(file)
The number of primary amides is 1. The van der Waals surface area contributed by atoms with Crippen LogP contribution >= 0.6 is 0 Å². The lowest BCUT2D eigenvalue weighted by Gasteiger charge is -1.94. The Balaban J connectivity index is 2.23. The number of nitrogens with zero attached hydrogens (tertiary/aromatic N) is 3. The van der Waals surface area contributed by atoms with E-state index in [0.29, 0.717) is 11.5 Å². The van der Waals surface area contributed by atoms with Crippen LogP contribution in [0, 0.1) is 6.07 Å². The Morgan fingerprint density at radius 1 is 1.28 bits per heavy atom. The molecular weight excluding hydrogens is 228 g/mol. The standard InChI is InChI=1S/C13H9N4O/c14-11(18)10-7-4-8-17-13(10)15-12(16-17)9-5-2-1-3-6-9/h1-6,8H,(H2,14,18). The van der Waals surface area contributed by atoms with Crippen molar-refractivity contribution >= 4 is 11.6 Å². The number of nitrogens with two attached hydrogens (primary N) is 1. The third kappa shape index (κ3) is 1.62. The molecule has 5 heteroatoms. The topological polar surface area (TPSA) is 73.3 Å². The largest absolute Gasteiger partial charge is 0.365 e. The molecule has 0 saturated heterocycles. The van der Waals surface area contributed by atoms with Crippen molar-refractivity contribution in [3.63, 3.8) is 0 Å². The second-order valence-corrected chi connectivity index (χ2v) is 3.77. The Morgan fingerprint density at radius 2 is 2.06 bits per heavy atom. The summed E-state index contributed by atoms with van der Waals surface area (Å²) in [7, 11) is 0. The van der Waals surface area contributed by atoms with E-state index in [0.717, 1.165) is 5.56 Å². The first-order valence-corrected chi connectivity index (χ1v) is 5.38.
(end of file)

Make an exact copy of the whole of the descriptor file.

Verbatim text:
The number of primary amides is 1. The van der Waals surface area contributed by atoms with Crippen LogP contribution >= 0.6 is 0 Å². The lowest BCUT2D eigenvalue weighted by Gasteiger charge is -1.94. The Balaban J connectivity index is 2.23. The number of nitrogens with zero attached hydrogens (tertiary/aromatic N) is 3. The van der Waals surface area contributed by atoms with E-state index in [0.29, 0.717) is 11.5 Å². The van der Waals surface area contributed by atoms with Crippen LogP contribution in [0, 0.1) is 6.07 Å². The Morgan fingerprint density at radius 1 is 1.28 bits per heavy atom. The molecular weight excluding hydrogens is 228 g/mol. The standard InChI is InChI=1S/C13H9N4O/c14-11(18)10-7-4-8-17-13(10)15-12(16-17)9-5-2-1-3-6-9/h1-6,8H,(H2,14,18). The van der Waals surface area contributed by atoms with Crippen molar-refractivity contribution >= 4 is 11.6 Å². The number of nitrogens with two attached hydrogens (primary N) is 1. The third kappa shape index (κ3) is 1.62. The molecule has 5 heteroatoms. The topological polar surface area (TPSA) is 73.3 Å². The largest absolute Gasteiger partial charge is 0.365 e. The molecule has 0 saturated heterocycles. The van der Waals surface area contributed by atoms with Crippen molar-refractivity contribution in [3.63, 3.8) is 0 Å². The second-order valence-corrected chi connectivity index (χ2v) is 3.77. The Morgan fingerprint density at radius 2 is 2.06 bits per heavy atom. The summed E-state index contributed by atoms with van der Waals surface area (Å²) in [7, 11) is 0. The van der Waals surface area contributed by atoms with E-state index in [0.717, 1.165) is 5.56 Å². The first-order valence-corrected chi connectivity index (χ1v) is 5.38.